“There’s still a pretty big disconnect between the as-designed and as-manufactured composite structures,” says Altair’s Yancey. “Advances are being made in manufacturing simulation of composites, but there’s a lot of room for new capabilities and innovation for better understanding the manufacturing process.”
Q&A with Peter Foss, Staff Researcher at General Motors
Q: What Kind Of Composites Do You Work With?
A: I tend toward the short-fiber injection-molded plastics side of things. You'll find [fiber-filled plastics] in powertrain applications such as oil pans and intake manifolds, and on the vehicle side in bracketry and transmission and engine mounts. People are looking to save mass and using reinforced plastics is one way to do it.
The issues that we fight with composites in the auto industry is that our development cycles are so fast that, if we can't predict it accurately, it's a really serious drawback to implementation of new materials.
Q: Are You Using Simulation to Predict Part Properties?
A: Our ability to analyze plastics and composites and to account for manufacturing processes and effects is very far behind where we are with steel, especially, and with metals in general. Plastic composites are almost universally treated as an isotropic material, so you've lost all the effects of processing and fiber orientation.
Q: But They Aren't Isotropic?
A: The fibers in it are very short, but long enough that, for example, the modulus in the one direction and the modulus transverse to that may be 50% different at the same point, plus it will vary from point to point within a part.
Q: How Are The Fibers Oriented?
A: The fibers are oriented by the flow of the material into the mold. It's mostly controlled by where you put the gate. If I gate a part in two locations, I have two parts. They're different. Their structural response is different. The different flow simulations predict that, or at least try.
Q: How Does This Feed Into Structural Analysis?
A: Flow simulations like Moldflow or Moldex3D predict fiber orientation and also local elastic properties. But we're not talking about just stiffness, we're also talking about strength, we're talking about the actual shape of the stress-strain curve, we may be talking about time dependence, whether it's creep or strain rate. That's where the advanced work is going on right now " trying to pull manufacturing simulations and micromechanics models, for example, together to allow us to do a much better job of prototyping these systems and parts.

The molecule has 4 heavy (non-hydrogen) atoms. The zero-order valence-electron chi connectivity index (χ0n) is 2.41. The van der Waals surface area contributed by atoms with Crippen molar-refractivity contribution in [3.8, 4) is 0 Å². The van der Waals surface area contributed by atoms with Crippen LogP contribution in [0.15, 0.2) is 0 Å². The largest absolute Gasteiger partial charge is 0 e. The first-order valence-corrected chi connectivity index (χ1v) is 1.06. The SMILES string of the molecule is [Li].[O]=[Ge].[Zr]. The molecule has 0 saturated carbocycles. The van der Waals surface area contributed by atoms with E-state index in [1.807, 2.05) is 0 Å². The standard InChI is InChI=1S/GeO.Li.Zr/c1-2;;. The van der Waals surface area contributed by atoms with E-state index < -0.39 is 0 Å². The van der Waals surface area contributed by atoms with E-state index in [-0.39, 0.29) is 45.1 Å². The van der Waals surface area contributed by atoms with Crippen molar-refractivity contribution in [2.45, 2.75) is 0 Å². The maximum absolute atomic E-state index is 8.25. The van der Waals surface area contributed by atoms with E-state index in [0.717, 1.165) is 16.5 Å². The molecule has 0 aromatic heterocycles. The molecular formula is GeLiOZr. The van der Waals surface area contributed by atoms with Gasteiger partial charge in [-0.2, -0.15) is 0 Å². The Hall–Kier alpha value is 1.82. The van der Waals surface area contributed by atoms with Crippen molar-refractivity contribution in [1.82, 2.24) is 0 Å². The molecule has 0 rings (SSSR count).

People use mold flow analysis all around the plastics industry, and people do structural analysis, but it's different people with different goals asking different questions. With tools like Digimat from e-Xstream Engineering, we can bridge the gap between those analyses and start to understand what's going on with these materials.
Q: What is Digimat?
A: Digimat is a material modeler. It allows us to put together a material so we have resin properties and fiber properties and voids and fillers and whatever, and combine that with microstructural information such as fiber orientation from a flow simulation like Moldflow, and couple all that together in the structural analysis which we can use to try to predict everything from stiffness to impact to fatigue.
That's why the 'pick a number' isotropic analysis method isn't very robust. You end up over-designing. Since you're not accounting for orientation and local effects, you have to make it so the weakest direction is still [sufficiently strong.]
-- Mark Clarkson
Contributing Editor Mark Clarkson is DE’s expert in visualization, computer animation, and graphics. His newest book is Photoshop Elements by Example. Visit him on the web at MarkClarkson.com or send e-mail about this article to DE-Editors@deskeng.com. Elizabeth Clarkson is chief statistician for the National Institute for Aviation Research. Visit her site at BethClarkson.com.
Composites Innovation Centre
Digimat e-Xstream Engineering (an MSC software company)